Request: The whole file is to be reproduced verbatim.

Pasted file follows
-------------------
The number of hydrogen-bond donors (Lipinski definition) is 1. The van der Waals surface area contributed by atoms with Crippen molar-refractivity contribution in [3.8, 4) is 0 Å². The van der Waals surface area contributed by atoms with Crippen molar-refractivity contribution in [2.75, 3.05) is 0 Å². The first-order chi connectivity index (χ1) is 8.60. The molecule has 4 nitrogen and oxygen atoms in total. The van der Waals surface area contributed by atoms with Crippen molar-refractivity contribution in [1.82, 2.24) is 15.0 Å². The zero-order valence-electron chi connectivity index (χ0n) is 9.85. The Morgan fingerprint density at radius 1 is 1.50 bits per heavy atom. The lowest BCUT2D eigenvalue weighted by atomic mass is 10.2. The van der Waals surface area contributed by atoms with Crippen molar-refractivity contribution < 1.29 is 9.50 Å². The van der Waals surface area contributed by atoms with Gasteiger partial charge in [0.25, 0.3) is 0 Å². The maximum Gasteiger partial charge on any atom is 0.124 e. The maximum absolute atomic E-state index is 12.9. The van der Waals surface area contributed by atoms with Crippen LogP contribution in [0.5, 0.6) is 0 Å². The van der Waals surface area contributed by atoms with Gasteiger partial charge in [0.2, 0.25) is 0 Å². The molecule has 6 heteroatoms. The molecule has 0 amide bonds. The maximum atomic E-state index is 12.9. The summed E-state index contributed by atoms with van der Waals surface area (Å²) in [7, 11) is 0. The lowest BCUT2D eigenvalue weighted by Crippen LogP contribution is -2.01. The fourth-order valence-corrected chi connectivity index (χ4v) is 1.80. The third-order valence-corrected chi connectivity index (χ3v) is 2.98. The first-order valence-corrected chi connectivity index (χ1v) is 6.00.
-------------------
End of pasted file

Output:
The number of hydrogen-bond donors (Lipinski definition) is 1. The van der Waals surface area contributed by atoms with Crippen molar-refractivity contribution in [3.8, 4) is 0 Å². The van der Waals surface area contributed by atoms with Crippen molar-refractivity contribution in [2.75, 3.05) is 0 Å². The first-order chi connectivity index (χ1) is 8.60. The molecule has 4 nitrogen and oxygen atoms in total. The van der Waals surface area contributed by atoms with Crippen molar-refractivity contribution in [1.82, 2.24) is 15.0 Å². The zero-order valence-electron chi connectivity index (χ0n) is 9.85. The Morgan fingerprint density at radius 1 is 1.50 bits per heavy atom. The lowest BCUT2D eigenvalue weighted by atomic mass is 10.2. The van der Waals surface area contributed by atoms with Crippen molar-refractivity contribution < 1.29 is 9.50 Å². The van der Waals surface area contributed by atoms with Gasteiger partial charge in [0.25, 0.3) is 0 Å². The maximum Gasteiger partial charge on any atom is 0.124 e. The maximum absolute atomic E-state index is 12.9. The van der Waals surface area contributed by atoms with Crippen LogP contribution in [0.5, 0.6) is 0 Å². The van der Waals surface area contributed by atoms with Gasteiger partial charge in [0.2, 0.25) is 0 Å². The molecule has 6 heteroatoms. The molecule has 0 amide bonds. The maximum atomic E-state index is 12.9. The summed E-state index contributed by atoms with van der Waals surface area (Å²) in [7, 11) is 0. The lowest BCUT2D eigenvalue weighted by Crippen LogP contribution is -2.01. The fourth-order valence-corrected chi connectivity index (χ4v) is 1.80. The third-order valence-corrected chi connectivity index (χ3v) is 2.98. The first-order valence-corrected chi connectivity index (χ1v) is 6.00.